Each of the five action items are, well, actions. Now that I’ve adopted and follow the system, every email I touch can quickly and easily be tossed into one of these buckets with almost instinctual speed. I also discovered an extremely high amount of email is sent to me as a way to loop me into conversations I may later need context for, spam messages or subscriptions, or information I thought I cared about but actually don’t. I can archive all of these emails very quickly.

 

Snooze (may also be called delay, defer, or schedule) is a common feature in modern email clients based on the need to put off a response yet not allow it to linger in an inbox staring at you like an unamused cat. Snoozing provides temporary relief until you’re ready and able to give your cat the attention she requires.

 

Delegate, Respond, and Task all serve the same purpose—we’re taking a step toward completing the interaction with that email. Although responding may act as a snooze until we receive a response back, the others have effectively turned an email into a to-do item for someone. Congrats! You’ve done it!

 

The purpose of this system is not to create hoops to jump through but instead, to offer a clear pattern for managing the virtual truckloads of email dumped into your lap each day. Inbox Zero is as much a strategy to remove email as a looming task as it is a concept about not having any more email to read.


We admit we account for a decent amount of email in our client’s inboxes. We apologize.

 

Recovering Your Attention

There is a well known story in tech circles describing why Steve Jobs wore the same outfit every day—a story and strategy Mark Zuckerberg, Facebook’s founder, later adopted. Every decision we make throughout the day creates “decision fatigue,” a sort of tax on a finite capacity of our ability to make mental decisions. They believe selecting an outfit each day is an unnecessary tax that could easily be eliminated.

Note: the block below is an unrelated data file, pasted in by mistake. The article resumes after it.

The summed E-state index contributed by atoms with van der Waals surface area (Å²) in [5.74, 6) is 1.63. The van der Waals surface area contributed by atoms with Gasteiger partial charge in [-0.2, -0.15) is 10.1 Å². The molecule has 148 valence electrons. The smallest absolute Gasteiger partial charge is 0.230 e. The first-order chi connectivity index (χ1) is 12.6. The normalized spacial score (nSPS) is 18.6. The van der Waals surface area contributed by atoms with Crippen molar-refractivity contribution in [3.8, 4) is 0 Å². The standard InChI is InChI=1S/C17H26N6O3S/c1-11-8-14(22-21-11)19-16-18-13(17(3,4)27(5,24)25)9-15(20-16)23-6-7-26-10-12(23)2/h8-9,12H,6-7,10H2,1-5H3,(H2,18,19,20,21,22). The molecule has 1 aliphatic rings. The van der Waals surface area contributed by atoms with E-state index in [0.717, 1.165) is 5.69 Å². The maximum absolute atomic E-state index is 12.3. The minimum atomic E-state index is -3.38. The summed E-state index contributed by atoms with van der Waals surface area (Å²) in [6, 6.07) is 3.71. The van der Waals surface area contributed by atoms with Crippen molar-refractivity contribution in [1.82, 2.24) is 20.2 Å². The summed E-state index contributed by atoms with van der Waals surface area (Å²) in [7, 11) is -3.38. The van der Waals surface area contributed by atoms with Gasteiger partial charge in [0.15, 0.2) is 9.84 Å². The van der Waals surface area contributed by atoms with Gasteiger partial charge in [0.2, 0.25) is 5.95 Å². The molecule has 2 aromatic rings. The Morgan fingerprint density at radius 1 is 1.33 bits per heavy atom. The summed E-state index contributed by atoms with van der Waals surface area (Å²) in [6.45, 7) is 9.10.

Now, I’m not telling you to toss out every suit but one (or in my case, every t-shirt but one), but a less extreme and far more impactful contributor to decision fatigue is your inbox. Every time you open your phone or pull up your email on your computer, you are paying a tax on your ability to perform on another task later that day.

 

Beyond decision fatigue, there is a much more clear payment when checking email: your time. Or more specifically, your attention. Knowledge workers are increasingly being pulled in multiple directions and splitting their attention among many different areas every day. Our phones buzz to tell us about photos, videos, tweets, posts, updates and, yes, email nearly constantly. The computers that were built with ambitions of becoming the bicycles for our minds are slowly starting to turn us into dogs at a squirrel farm. Fixing this problem will take many more changes than when and how we interact with our inboxes, but this is an excellent and relatively easy place to start that will lead to immediate and obvious benefits.


Jarad Johnson is president and head of design at Mostly Serious, where he helps form and direct the digital agency's vision as well as oversees all design services. In addition, he was President Emeritus of Springfield Creatives, a member-run organization joining to build a better community for creative professionals in Springfield.